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Periodic Table Trends

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Kirsten Gunia

on 26 September 2012

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Transcript of Periodic Table Trends

Families, Groups, Metals and Nonmetals The Periodic Table Periodic Families Alkali Metals Alkaline earth metals are in the second column of the periodic table.
The elements in group 2 are Beryllium, Magnesium, Calcium, Strontium, Barium, and Radium.
The alkaline earth metals are unique because they are reactive, but not as reactive as alkali metals.
Also, this group has a +2 oxidation number, meaning they have 2 valence electrons. Alkaline Earth Metals The transition metals are the large group in the center of the periodic table. Their group numbers are groups 3 through 12.
Transition metals contain some of the better known metals such as silver, gold, platinum, nickel, copper, titanium and zinc. However, lesser known elements are in this grouping as well.
Transition metals have very typical metallic properties such as luster and electrical conductivity.
Transition metals also have two subgroups that are put below the periodic table called lanthanides and actinides. These subgroups mostly contain radioactive and synthetic elements. Transition Metals Halogens are the 17th group of the periodic table.
The term "halogen" means "salt former" because their compounds readily form salts.
Halogens include the elements: Fluorine, Chlorine, Bromine, Iodine, and Astatine.
Halogens are nonmetals and exist in nature in three states of matter (solid, liquid and gas).
Halogens have a seven valence electrons or a -1 oxidation number. Halogens Noble gases are found in group 18.
Noble gases include: Helium, Neon, Argon, Krypton, Xenon and Radon.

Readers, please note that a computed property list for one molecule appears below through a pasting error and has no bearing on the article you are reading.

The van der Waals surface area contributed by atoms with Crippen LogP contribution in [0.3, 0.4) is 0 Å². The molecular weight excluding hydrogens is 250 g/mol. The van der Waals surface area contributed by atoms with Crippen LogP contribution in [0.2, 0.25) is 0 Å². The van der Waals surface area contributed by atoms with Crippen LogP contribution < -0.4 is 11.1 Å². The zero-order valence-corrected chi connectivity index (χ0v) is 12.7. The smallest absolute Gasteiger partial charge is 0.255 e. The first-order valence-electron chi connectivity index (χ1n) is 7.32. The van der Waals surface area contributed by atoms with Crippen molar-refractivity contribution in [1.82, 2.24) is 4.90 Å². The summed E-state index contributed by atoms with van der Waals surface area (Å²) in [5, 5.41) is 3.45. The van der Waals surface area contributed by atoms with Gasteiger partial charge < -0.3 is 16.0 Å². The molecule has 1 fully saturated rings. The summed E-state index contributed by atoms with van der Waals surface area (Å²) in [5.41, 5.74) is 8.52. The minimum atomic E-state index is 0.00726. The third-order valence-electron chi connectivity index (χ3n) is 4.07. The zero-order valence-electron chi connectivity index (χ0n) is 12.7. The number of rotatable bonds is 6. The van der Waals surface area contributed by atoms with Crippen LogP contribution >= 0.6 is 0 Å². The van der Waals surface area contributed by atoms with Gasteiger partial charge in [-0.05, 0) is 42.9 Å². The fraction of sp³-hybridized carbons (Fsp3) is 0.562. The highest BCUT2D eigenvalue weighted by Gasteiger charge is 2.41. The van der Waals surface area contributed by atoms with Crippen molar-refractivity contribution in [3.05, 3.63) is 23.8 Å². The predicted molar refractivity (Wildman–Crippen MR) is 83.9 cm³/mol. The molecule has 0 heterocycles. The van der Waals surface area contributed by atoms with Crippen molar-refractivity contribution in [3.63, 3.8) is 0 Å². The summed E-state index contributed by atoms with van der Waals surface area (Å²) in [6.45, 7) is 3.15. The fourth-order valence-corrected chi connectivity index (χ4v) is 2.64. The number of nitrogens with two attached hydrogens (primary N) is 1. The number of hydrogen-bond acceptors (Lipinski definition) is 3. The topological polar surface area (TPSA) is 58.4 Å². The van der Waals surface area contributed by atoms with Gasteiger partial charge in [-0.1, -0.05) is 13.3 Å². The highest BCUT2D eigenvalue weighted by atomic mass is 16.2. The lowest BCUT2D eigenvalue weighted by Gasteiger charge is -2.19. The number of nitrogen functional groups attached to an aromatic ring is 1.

Noble gases used to be termed inert gases because they thought these gases were completely nonreactive with other elements. Now it is known that some do react.
Noble gases have an oxidation number of 0 and have 8 valence electrons (or 2 for Helium). Noble Gases Metals are located on the left and middle parts of the periodic table.
Metals have several distinct properties such as: high melting points, high densities, typically solid at room temperature, malleability, lustrous, ductile, and thermal and electrical conductors. Metals The periodic table is a good tool to use when trying to determine properties of elements.
There are three main types of elements: metals, nonmetals, and metalloids.
There are five main families that elements can fall under: Alkali metals, Alkaline Earth metals, Transition metals, Halogens and Noble gases.
Each family has similar properties and characteristics.
A family's location can indicate the amount of valence electrons and oxidation number of its elements. Summary Families or groups are the vertical columns on the periodic table.
Periods are the horizontal rows on the periodic table.
There are different families on the periodic table, all of which have unique properties and trends.
There are 5 main families: Alkali metals, Alkaline Earth metal, Transition metals, Halogens, and Noble gases. The alkali metals are the first column in the periodic table.
The elements in the alkali metals are Lithium, Sodium, Potassium, Rubidium, Cesium and Francium.
Alkali metals are unique because they are very reactive and do not occur freely in nature.
They only have one electron in their valence shell and a +1 oxidation number. Nonmetals Nonmetals are in groups 14 through 18 on the periodic table and Hydrogen.
Nonmetals also have common properties such as: being brittle, and nonconducting of heat and electricity.
Often nonmetals are gases. Metalloids Metalloids form a stairstep in between the metals and nonmetals.
A metalloid is an element that has characteristics of both metals and nonmetals.
Common properties include: being semiconductors of heat and electricity, semi-malleable, and typically being solids.
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